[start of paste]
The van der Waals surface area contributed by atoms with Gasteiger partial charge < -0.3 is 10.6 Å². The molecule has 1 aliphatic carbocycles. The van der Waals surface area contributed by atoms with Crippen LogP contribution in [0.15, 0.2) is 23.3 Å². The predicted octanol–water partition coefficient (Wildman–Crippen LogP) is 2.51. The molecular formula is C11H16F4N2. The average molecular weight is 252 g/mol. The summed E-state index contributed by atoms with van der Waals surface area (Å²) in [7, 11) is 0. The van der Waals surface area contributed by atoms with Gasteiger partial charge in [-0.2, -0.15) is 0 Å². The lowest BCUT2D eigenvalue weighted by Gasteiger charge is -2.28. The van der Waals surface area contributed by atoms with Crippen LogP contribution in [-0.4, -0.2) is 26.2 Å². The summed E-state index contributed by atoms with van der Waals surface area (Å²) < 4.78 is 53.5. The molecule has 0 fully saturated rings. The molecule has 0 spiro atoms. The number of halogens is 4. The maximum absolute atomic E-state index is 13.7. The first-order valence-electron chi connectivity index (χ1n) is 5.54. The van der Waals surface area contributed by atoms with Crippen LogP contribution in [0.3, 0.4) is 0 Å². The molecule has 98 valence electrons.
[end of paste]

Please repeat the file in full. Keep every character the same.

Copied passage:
The van der Waals surface area contributed by atoms with Gasteiger partial charge < -0.3 is 10.6 Å². The molecule has 1 aliphatic carbocycles. The van der Waals surface area contributed by atoms with Crippen LogP contribution in [0.15, 0.2) is 23.3 Å². The predicted octanol–water partition coefficient (Wildman–Crippen LogP) is 2.51. The molecular formula is C11H16F4N2. The average molecular weight is 252 g/mol. The summed E-state index contributed by atoms with van der Waals surface area (Å²) in [7, 11) is 0. The van der Waals surface area contributed by atoms with Gasteiger partial charge in [-0.2, -0.15) is 0 Å². The lowest BCUT2D eigenvalue weighted by Gasteiger charge is -2.28. The van der Waals surface area contributed by atoms with Crippen LogP contribution in [-0.4, -0.2) is 26.2 Å². The summed E-state index contributed by atoms with van der Waals surface area (Å²) < 4.78 is 53.5. The molecule has 0 fully saturated rings. The molecule has 0 spiro atoms. The number of halogens is 4. The maximum absolute atomic E-state index is 13.7. The first-order valence-electron chi connectivity index (χ1n) is 5.54. The van der Waals surface area contributed by atoms with Crippen LogP contribution in [0.3, 0.4) is 0 Å². The molecule has 98 valence electrons.